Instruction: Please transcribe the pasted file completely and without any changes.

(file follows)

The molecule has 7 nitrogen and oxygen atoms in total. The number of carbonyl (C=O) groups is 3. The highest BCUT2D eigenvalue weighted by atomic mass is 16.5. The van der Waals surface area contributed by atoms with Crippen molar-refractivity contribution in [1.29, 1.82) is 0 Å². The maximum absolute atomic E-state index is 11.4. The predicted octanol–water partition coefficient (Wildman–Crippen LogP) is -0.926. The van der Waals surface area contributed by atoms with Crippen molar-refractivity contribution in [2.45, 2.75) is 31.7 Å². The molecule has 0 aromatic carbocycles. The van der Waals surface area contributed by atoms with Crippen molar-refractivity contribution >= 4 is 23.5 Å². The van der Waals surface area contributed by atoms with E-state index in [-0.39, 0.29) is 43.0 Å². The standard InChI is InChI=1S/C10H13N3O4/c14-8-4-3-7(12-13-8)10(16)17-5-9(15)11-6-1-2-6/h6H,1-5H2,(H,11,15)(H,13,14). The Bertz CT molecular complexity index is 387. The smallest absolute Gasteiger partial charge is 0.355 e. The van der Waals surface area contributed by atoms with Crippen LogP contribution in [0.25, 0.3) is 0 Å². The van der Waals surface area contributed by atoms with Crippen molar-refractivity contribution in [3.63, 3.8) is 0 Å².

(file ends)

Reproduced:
The molecule has 7 nitrogen and oxygen atoms in total. The number of carbonyl (C=O) groups is 3. The highest BCUT2D eigenvalue weighted by atomic mass is 16.5. The van der Waals surface area contributed by atoms with Crippen molar-refractivity contribution in [1.29, 1.82) is 0 Å². The maximum absolute atomic E-state index is 11.4. The predicted octanol–water partition coefficient (Wildman–Crippen LogP) is -0.926. The van der Waals surface area contributed by atoms with Crippen molar-refractivity contribution in [2.45, 2.75) is 31.7 Å². The molecule has 0 aromatic carbocycles. The van der Waals surface area contributed by atoms with Crippen molar-refractivity contribution >= 4 is 23.5 Å². The van der Waals surface area contributed by atoms with E-state index in [-0.39, 0.29) is 43.0 Å². The standard InChI is InChI=1S/C10H13N3O4/c14-8-4-3-7(12-13-8)10(16)17-5-9(15)11-6-1-2-6/h6H,1-5H2,(H,11,15)(H,13,14). The Bertz CT molecular complexity index is 387. The smallest absolute Gasteiger partial charge is 0.355 e. The van der Waals surface area contributed by atoms with Crippen LogP contribution in [0.25, 0.3) is 0 Å². The van der Waals surface area contributed by atoms with Crippen molar-refractivity contribution in [3.63, 3.8) is 0 Å².